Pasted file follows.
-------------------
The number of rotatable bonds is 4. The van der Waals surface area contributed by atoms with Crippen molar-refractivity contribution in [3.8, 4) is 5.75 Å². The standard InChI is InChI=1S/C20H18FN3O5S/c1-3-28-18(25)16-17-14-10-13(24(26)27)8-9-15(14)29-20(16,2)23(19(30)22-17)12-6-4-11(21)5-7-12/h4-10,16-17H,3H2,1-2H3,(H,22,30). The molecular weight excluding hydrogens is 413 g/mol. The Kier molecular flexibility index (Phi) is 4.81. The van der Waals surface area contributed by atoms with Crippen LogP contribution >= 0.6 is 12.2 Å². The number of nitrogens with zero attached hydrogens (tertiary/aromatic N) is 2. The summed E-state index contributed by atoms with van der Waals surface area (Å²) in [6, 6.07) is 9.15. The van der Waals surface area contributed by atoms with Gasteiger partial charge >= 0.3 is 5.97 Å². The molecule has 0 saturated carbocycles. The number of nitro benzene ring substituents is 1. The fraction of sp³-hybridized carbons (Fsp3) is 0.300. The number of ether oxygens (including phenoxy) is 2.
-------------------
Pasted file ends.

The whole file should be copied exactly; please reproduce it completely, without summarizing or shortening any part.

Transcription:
The number of rotatable bonds is 4. The van der Waals surface area contributed by atoms with Crippen molar-refractivity contribution in [3.8, 4) is 5.75 Å². The standard InChI is InChI=1S/C20H18FN3O5S/c1-3-28-18(25)16-17-14-10-13(24(26)27)8-9-15(14)29-20(16,2)23(19(30)22-17)12-6-4-11(21)5-7-12/h4-10,16-17H,3H2,1-2H3,(H,22,30). The molecular weight excluding hydrogens is 413 g/mol. The Kier molecular flexibility index (Phi) is 4.81. The van der Waals surface area contributed by atoms with Crippen LogP contribution >= 0.6 is 12.2 Å². The number of nitrogens with zero attached hydrogens (tertiary/aromatic N) is 2. The summed E-state index contributed by atoms with van der Waals surface area (Å²) in [6, 6.07) is 9.15. The van der Waals surface area contributed by atoms with Gasteiger partial charge >= 0.3 is 5.97 Å². The molecule has 0 saturated carbocycles. The number of nitro benzene ring substituents is 1. The fraction of sp³-hybridized carbons (Fsp3) is 0.300. The number of ether oxygens (including phenoxy) is 2.